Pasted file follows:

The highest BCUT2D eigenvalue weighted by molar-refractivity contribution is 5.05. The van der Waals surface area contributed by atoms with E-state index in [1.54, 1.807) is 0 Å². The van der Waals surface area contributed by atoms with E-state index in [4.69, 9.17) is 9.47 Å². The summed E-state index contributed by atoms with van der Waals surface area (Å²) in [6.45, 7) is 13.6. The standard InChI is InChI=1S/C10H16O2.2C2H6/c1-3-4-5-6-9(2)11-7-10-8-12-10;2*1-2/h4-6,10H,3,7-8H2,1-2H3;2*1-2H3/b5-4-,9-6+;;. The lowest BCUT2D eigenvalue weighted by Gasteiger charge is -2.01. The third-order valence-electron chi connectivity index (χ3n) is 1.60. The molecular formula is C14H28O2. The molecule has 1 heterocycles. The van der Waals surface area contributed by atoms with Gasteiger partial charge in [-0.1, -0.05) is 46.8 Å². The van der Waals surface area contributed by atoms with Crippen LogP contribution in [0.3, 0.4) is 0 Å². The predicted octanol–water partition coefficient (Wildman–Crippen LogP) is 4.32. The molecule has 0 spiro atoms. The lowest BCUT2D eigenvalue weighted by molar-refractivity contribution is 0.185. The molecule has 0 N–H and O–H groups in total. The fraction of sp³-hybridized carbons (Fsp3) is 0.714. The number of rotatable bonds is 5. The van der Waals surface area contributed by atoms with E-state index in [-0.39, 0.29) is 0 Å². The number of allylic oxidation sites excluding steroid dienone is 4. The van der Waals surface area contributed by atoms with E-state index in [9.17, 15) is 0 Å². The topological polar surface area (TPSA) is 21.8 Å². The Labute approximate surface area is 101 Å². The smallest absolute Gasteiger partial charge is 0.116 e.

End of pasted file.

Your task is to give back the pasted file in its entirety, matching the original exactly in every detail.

The highest BCUT2D eigenvalue weighted by molar-refractivity contribution is 5.05. The van der Waals surface area contributed by atoms with E-state index in [1.54, 1.807) is 0 Å². The van der Waals surface area contributed by atoms with E-state index in [4.69, 9.17) is 9.47 Å². The summed E-state index contributed by atoms with van der Waals surface area (Å²) in [6.45, 7) is 13.6. The standard InChI is InChI=1S/C10H16O2.2C2H6/c1-3-4-5-6-9(2)11-7-10-8-12-10;2*1-2/h4-6,10H,3,7-8H2,1-2H3;2*1-2H3/b5-4-,9-6+;;. The lowest BCUT2D eigenvalue weighted by Gasteiger charge is -2.01. The third-order valence-electron chi connectivity index (χ3n) is 1.60. The molecular formula is C14H28O2. The molecule has 1 heterocycles. The van der Waals surface area contributed by atoms with Gasteiger partial charge in [-0.1, -0.05) is 46.8 Å². The van der Waals surface area contributed by atoms with Crippen LogP contribution in [0.3, 0.4) is 0 Å². The predicted octanol–water partition coefficient (Wildman–Crippen LogP) is 4.32. The molecule has 0 spiro atoms. The lowest BCUT2D eigenvalue weighted by molar-refractivity contribution is 0.185. The molecule has 0 N–H and O–H groups in total. The fraction of sp³-hybridized carbons (Fsp3) is 0.714. The number of rotatable bonds is 5. The van der Waals surface area contributed by atoms with E-state index in [-0.39, 0.29) is 0 Å². The number of allylic oxidation sites excluding steroid dienone is 4. The van der Waals surface area contributed by atoms with E-state index in [9.17, 15) is 0 Å². The topological polar surface area (TPSA) is 21.8 Å². The Labute approximate surface area is 101 Å². The smallest absolute Gasteiger partial charge is 0.116 e.